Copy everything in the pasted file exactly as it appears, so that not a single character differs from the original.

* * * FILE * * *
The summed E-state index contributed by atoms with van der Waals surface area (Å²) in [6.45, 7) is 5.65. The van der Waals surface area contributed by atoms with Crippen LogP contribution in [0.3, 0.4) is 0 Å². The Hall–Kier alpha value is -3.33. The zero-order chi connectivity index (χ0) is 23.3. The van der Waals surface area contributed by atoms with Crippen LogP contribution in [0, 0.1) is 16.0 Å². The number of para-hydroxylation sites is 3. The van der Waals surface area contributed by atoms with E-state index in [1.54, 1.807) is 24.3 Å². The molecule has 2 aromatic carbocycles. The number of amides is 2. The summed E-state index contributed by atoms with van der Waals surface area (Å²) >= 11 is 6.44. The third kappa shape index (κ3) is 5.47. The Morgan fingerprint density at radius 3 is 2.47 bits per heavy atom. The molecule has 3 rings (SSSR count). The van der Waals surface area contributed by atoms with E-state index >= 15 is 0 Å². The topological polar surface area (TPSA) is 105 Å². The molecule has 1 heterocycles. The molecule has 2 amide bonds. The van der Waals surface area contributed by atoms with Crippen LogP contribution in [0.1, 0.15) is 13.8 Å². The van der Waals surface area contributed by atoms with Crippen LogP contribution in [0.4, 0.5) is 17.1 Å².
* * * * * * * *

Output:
The summed E-state index contributed by atoms with van der Waals surface area (Å²) in [6.45, 7) is 5.65. The van der Waals surface area contributed by atoms with Crippen LogP contribution in [0.3, 0.4) is 0 Å². The Hall–Kier alpha value is -3.33. The zero-order chi connectivity index (χ0) is 23.3. The van der Waals surface area contributed by atoms with Crippen LogP contribution in [0, 0.1) is 16.0 Å². The number of para-hydroxylation sites is 3. The van der Waals surface area contributed by atoms with E-state index in [1.54, 1.807) is 24.3 Å². The molecule has 2 aromatic carbocycles. The number of amides is 2. The summed E-state index contributed by atoms with van der Waals surface area (Å²) >= 11 is 6.44. The third kappa shape index (κ3) is 5.47. The Morgan fingerprint density at radius 3 is 2.47 bits per heavy atom. The molecule has 3 rings (SSSR count). The van der Waals surface area contributed by atoms with E-state index >= 15 is 0 Å². The topological polar surface area (TPSA) is 105 Å². The molecule has 1 heterocycles. The molecule has 2 amide bonds. The van der Waals surface area contributed by atoms with Crippen LogP contribution in [0.1, 0.15) is 13.8 Å². The van der Waals surface area contributed by atoms with Crippen LogP contribution in [0.4, 0.5) is 17.1 Å².